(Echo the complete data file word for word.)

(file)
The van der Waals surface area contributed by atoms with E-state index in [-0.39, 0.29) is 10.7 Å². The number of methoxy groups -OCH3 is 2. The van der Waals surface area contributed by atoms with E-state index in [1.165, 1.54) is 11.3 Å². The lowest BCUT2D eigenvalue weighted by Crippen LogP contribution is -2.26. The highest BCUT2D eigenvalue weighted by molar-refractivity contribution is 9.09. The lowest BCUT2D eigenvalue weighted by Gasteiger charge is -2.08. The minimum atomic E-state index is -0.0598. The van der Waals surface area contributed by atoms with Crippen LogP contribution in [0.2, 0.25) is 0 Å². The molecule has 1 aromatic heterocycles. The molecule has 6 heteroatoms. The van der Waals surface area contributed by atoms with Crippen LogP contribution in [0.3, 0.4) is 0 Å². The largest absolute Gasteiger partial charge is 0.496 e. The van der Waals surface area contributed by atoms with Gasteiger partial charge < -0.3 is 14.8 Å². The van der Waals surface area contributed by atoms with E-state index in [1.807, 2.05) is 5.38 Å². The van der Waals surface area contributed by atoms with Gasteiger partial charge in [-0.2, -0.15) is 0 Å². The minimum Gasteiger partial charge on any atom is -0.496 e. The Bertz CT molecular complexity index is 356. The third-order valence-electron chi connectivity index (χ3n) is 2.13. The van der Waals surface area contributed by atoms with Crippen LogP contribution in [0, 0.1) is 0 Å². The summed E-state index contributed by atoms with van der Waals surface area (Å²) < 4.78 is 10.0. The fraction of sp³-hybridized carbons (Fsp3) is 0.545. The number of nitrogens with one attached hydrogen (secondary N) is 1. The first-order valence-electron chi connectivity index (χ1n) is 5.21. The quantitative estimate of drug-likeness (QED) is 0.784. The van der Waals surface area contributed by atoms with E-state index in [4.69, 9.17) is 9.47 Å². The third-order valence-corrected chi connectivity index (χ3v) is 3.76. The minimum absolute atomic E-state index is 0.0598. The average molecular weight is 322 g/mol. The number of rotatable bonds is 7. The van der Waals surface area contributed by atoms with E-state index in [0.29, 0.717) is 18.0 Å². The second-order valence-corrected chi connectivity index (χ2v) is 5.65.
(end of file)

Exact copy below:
The van der Waals surface area contributed by atoms with E-state index in [-0.39, 0.29) is 10.7 Å². The number of methoxy groups -OCH3 is 2. The van der Waals surface area contributed by atoms with E-state index in [1.165, 1.54) is 11.3 Å². The lowest BCUT2D eigenvalue weighted by Crippen LogP contribution is -2.26. The highest BCUT2D eigenvalue weighted by molar-refractivity contribution is 9.09. The lowest BCUT2D eigenvalue weighted by Gasteiger charge is -2.08. The minimum atomic E-state index is -0.0598. The van der Waals surface area contributed by atoms with Crippen LogP contribution in [0.2, 0.25) is 0 Å². The molecule has 1 aromatic heterocycles. The molecule has 6 heteroatoms. The van der Waals surface area contributed by atoms with Crippen LogP contribution in [0.3, 0.4) is 0 Å². The largest absolute Gasteiger partial charge is 0.496 e. The van der Waals surface area contributed by atoms with Gasteiger partial charge < -0.3 is 14.8 Å². The van der Waals surface area contributed by atoms with E-state index in [1.807, 2.05) is 5.38 Å². The van der Waals surface area contributed by atoms with Gasteiger partial charge in [-0.2, -0.15) is 0 Å². The minimum Gasteiger partial charge on any atom is -0.496 e. The Bertz CT molecular complexity index is 356. The third-order valence-electron chi connectivity index (χ3n) is 2.13. The van der Waals surface area contributed by atoms with Crippen LogP contribution in [0, 0.1) is 0 Å². The summed E-state index contributed by atoms with van der Waals surface area (Å²) < 4.78 is 10.0. The fraction of sp³-hybridized carbons (Fsp3) is 0.545. The number of nitrogens with one attached hydrogen (secondary N) is 1. The first-order valence-electron chi connectivity index (χ1n) is 5.21. The quantitative estimate of drug-likeness (QED) is 0.784. The van der Waals surface area contributed by atoms with E-state index in [4.69, 9.17) is 9.47 Å². The third-order valence-corrected chi connectivity index (χ3v) is 3.76. The minimum absolute atomic E-state index is 0.0598. The average molecular weight is 322 g/mol. The number of rotatable bonds is 7. The van der Waals surface area contributed by atoms with E-state index in [0.29, 0.717) is 18.0 Å². The second-order valence-corrected chi connectivity index (χ2v) is 5.65.